Oday Abushalbaq is currently a Ph.D candidate in Dr. Tracy Tran’s lab. His research is focused on understanding the molecular mechanisms governing how neuronal connections are established in the mammalian nervous system. The abnormal wiring of neuronal connections during development has been shown to contribute to a variety of neurological disorders such as Autism Spectrum Disorders (ASDs) and Epilepsy. In order for developing neurons to form synaptic connections they must first assume their appropriate morphologies by extending and elaborating axons and dendrites, respectively. It has been well established that morphogenesis is largely controlled by extracellular guidance cues, in particular, the Tran lab is interested in studying the signaling mechanisms of the class 3 secreted semaphorin 3A (Sema3A). Oday is utilizing a number of molecular and cellular techniques, including primary neuronal cultures and immunohistochemistry, along with mouse models to study Sema3A signaling in cortical neuron dendrite development.
Alexandra A. Adams
Alexandra (Alex) Adams is a 4th year PhD candidate advised by Dr. Haesun Kim. Her dissertation project is focused on the initial molecular mechanisms that result in eventual myelin degeneration after mild traumatic brain injury. Alex is the current Biology Student Leadership Facilitator and Rutgers Department of Biological Sciences Representative to the AAUP-AFT.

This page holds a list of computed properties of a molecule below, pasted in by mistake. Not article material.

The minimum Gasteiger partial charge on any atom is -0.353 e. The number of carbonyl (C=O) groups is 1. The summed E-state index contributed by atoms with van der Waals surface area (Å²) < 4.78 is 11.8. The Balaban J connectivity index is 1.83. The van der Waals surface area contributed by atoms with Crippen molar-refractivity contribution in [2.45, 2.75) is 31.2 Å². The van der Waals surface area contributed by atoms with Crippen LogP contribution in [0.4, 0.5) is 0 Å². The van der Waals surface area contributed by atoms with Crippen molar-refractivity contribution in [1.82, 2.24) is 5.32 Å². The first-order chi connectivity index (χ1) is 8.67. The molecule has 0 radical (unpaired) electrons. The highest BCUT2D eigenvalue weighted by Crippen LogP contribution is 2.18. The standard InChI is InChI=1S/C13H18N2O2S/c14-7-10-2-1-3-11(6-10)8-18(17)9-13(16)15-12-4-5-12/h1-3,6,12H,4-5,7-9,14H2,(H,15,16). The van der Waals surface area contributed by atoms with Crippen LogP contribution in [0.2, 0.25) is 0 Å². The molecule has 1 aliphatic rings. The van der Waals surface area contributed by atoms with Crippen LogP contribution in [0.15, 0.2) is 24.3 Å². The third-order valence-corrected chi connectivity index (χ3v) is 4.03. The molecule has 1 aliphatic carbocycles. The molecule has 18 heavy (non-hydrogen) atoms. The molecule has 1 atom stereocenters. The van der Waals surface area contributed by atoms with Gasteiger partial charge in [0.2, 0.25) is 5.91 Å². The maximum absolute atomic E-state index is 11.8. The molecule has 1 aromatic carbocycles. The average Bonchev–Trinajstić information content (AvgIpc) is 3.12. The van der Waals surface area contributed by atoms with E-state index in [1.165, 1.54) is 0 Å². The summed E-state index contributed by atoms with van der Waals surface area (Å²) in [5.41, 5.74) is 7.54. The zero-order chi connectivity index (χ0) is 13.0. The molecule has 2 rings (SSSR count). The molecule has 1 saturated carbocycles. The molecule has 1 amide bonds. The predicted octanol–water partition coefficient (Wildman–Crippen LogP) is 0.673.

Haley is currently a Ph.D. student in Dr. Flammang's Fluid Locomotion lab where she studies the locomotion and functional morphology of frogfishes.
Sheila Bandyopadhyay is a Ph.D. candidate working with Dr. Nan Gao on signaling mechanisms involved in gut homeostasis. She is currently focused on the role of small GTPase Cdc42 and its effector proteins in facilitating Salmonella infections in the gut. She hopes to establish an academic career in which she can continue biomedical research and teach the next generation of scientists as well.
Jiyeon "Joan" Baek
Jiyeon "Joan" Baek is currently a Ph.D. candidate working with Dr. Tracy Tran. She is interested in elucidating the cellular and molecular mechanisms underlying normal aging and aging-associated diseases. She is currently in the process of developing a project to examine the potential role of Semaphorin signaling in neurodegenerative disorders.